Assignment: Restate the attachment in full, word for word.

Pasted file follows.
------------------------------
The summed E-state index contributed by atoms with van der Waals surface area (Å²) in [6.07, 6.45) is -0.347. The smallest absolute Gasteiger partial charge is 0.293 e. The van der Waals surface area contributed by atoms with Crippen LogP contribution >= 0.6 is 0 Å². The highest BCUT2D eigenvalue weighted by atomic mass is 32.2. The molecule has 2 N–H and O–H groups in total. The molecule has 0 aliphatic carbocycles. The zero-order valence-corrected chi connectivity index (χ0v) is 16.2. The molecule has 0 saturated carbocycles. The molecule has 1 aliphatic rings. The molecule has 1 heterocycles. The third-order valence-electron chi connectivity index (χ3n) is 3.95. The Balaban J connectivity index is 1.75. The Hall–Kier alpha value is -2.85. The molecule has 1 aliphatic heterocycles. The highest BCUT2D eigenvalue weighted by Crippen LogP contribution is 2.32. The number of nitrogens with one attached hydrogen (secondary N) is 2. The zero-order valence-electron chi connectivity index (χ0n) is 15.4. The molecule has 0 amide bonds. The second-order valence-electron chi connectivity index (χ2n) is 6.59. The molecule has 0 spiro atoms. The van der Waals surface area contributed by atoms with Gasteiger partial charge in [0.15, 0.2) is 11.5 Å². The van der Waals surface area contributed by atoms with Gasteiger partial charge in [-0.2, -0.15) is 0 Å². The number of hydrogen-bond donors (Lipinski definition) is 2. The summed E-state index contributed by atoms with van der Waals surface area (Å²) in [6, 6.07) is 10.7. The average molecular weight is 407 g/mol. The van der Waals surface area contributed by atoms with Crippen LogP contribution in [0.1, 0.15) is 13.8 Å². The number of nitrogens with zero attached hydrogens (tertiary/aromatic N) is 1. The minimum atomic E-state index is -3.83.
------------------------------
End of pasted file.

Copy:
The summed E-state index contributed by atoms with van der Waals surface area (Å²) in [6.07, 6.45) is -0.347. The smallest absolute Gasteiger partial charge is 0.293 e. The van der Waals surface area contributed by atoms with Crippen LogP contribution >= 0.6 is 0 Å². The highest BCUT2D eigenvalue weighted by atomic mass is 32.2. The molecule has 2 N–H and O–H groups in total. The molecule has 0 aliphatic carbocycles. The zero-order valence-corrected chi connectivity index (χ0v) is 16.2. The molecule has 0 saturated carbocycles. The molecule has 1 aliphatic rings. The molecule has 1 heterocycles. The third-order valence-electron chi connectivity index (χ3n) is 3.95. The Balaban J connectivity index is 1.75. The Hall–Kier alpha value is -2.85. The molecule has 1 aliphatic heterocycles. The highest BCUT2D eigenvalue weighted by Crippen LogP contribution is 2.32. The number of nitrogens with one attached hydrogen (secondary N) is 2. The zero-order valence-electron chi connectivity index (χ0n) is 15.4. The molecule has 0 amide bonds. The second-order valence-electron chi connectivity index (χ2n) is 6.59. The molecule has 0 spiro atoms. The van der Waals surface area contributed by atoms with Gasteiger partial charge in [0.15, 0.2) is 11.5 Å². The van der Waals surface area contributed by atoms with Gasteiger partial charge in [-0.2, -0.15) is 0 Å². The number of hydrogen-bond donors (Lipinski definition) is 2. The summed E-state index contributed by atoms with van der Waals surface area (Å²) in [6, 6.07) is 10.7. The average molecular weight is 407 g/mol. The van der Waals surface area contributed by atoms with Crippen LogP contribution in [0.1, 0.15) is 13.8 Å². The number of nitrogens with zero attached hydrogens (tertiary/aromatic N) is 1. The minimum atomic E-state index is -3.83.